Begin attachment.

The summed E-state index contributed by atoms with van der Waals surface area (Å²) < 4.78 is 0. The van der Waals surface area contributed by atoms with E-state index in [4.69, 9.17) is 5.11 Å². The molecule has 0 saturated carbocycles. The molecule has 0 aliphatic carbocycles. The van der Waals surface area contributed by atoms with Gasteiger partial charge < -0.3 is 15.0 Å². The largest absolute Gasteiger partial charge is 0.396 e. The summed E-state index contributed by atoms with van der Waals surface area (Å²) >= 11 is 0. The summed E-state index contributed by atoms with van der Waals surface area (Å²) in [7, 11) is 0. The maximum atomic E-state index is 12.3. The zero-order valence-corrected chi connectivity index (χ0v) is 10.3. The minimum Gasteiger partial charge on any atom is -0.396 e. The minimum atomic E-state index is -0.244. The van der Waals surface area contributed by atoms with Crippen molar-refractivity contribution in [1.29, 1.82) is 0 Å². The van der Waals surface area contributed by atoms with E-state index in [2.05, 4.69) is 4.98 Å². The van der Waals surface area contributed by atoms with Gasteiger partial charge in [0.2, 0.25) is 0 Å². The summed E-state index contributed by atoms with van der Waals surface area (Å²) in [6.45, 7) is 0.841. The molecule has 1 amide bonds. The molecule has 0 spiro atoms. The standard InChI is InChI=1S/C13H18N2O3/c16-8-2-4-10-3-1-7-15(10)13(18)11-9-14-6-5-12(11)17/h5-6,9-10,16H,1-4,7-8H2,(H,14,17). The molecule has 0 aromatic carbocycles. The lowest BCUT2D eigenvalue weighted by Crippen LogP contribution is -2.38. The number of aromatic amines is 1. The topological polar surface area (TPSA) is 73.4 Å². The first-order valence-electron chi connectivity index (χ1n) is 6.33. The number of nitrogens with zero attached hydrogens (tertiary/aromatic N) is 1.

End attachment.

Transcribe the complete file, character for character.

The summed E-state index contributed by atoms with van der Waals surface area (Å²) < 4.78 is 0. The van der Waals surface area contributed by atoms with E-state index in [4.69, 9.17) is 5.11 Å². The molecule has 0 saturated carbocycles. The molecule has 0 aliphatic carbocycles. The van der Waals surface area contributed by atoms with Gasteiger partial charge < -0.3 is 15.0 Å². The largest absolute Gasteiger partial charge is 0.396 e. The summed E-state index contributed by atoms with van der Waals surface area (Å²) >= 11 is 0. The summed E-state index contributed by atoms with van der Waals surface area (Å²) in [7, 11) is 0. The maximum atomic E-state index is 12.3. The zero-order valence-corrected chi connectivity index (χ0v) is 10.3. The minimum Gasteiger partial charge on any atom is -0.396 e. The minimum atomic E-state index is -0.244. The van der Waals surface area contributed by atoms with Crippen molar-refractivity contribution in [1.29, 1.82) is 0 Å². The van der Waals surface area contributed by atoms with E-state index in [2.05, 4.69) is 4.98 Å². The van der Waals surface area contributed by atoms with Gasteiger partial charge in [0.2, 0.25) is 0 Å². The summed E-state index contributed by atoms with van der Waals surface area (Å²) in [6.45, 7) is 0.841. The molecule has 1 amide bonds. The molecule has 0 spiro atoms. The standard InChI is InChI=1S/C13H18N2O3/c16-8-2-4-10-3-1-7-15(10)13(18)11-9-14-6-5-12(11)17/h5-6,9-10,16H,1-4,7-8H2,(H,14,17). The molecule has 0 aromatic carbocycles. The lowest BCUT2D eigenvalue weighted by Crippen LogP contribution is -2.38. The number of aromatic amines is 1. The topological polar surface area (TPSA) is 73.4 Å². The first-order valence-electron chi connectivity index (χ1n) is 6.33. The number of nitrogens with zero attached hydrogens (tertiary/aromatic N) is 1.